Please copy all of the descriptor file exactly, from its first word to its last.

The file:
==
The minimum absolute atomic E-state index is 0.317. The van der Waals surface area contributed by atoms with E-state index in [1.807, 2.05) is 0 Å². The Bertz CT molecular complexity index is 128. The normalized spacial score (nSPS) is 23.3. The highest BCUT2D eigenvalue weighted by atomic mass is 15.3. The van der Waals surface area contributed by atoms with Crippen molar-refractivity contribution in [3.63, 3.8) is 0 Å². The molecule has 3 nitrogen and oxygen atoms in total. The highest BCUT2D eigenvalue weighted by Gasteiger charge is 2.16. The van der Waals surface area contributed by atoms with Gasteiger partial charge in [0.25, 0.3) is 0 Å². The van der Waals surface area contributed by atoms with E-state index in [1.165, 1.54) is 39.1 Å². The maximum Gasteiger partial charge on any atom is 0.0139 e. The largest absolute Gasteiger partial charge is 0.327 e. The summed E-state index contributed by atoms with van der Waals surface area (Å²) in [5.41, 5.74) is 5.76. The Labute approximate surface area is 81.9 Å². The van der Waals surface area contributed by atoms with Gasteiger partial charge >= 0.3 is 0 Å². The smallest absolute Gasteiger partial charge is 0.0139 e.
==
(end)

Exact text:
The minimum absolute atomic E-state index is 0.317. The van der Waals surface area contributed by atoms with E-state index in [1.807, 2.05) is 0 Å². The Bertz CT molecular complexity index is 128. The normalized spacial score (nSPS) is 23.3. The highest BCUT2D eigenvalue weighted by atomic mass is 15.3. The van der Waals surface area contributed by atoms with Crippen molar-refractivity contribution in [3.63, 3.8) is 0 Å². The molecule has 3 nitrogen and oxygen atoms in total. The highest BCUT2D eigenvalue weighted by Gasteiger charge is 2.16. The van der Waals surface area contributed by atoms with Gasteiger partial charge in [0.25, 0.3) is 0 Å². The van der Waals surface area contributed by atoms with E-state index in [1.165, 1.54) is 39.1 Å². The maximum Gasteiger partial charge on any atom is 0.0139 e. The largest absolute Gasteiger partial charge is 0.327 e. The summed E-state index contributed by atoms with van der Waals surface area (Å²) in [5.41, 5.74) is 5.76. The Labute approximate surface area is 81.9 Å². The van der Waals surface area contributed by atoms with Gasteiger partial charge >= 0.3 is 0 Å². The smallest absolute Gasteiger partial charge is 0.0139 e.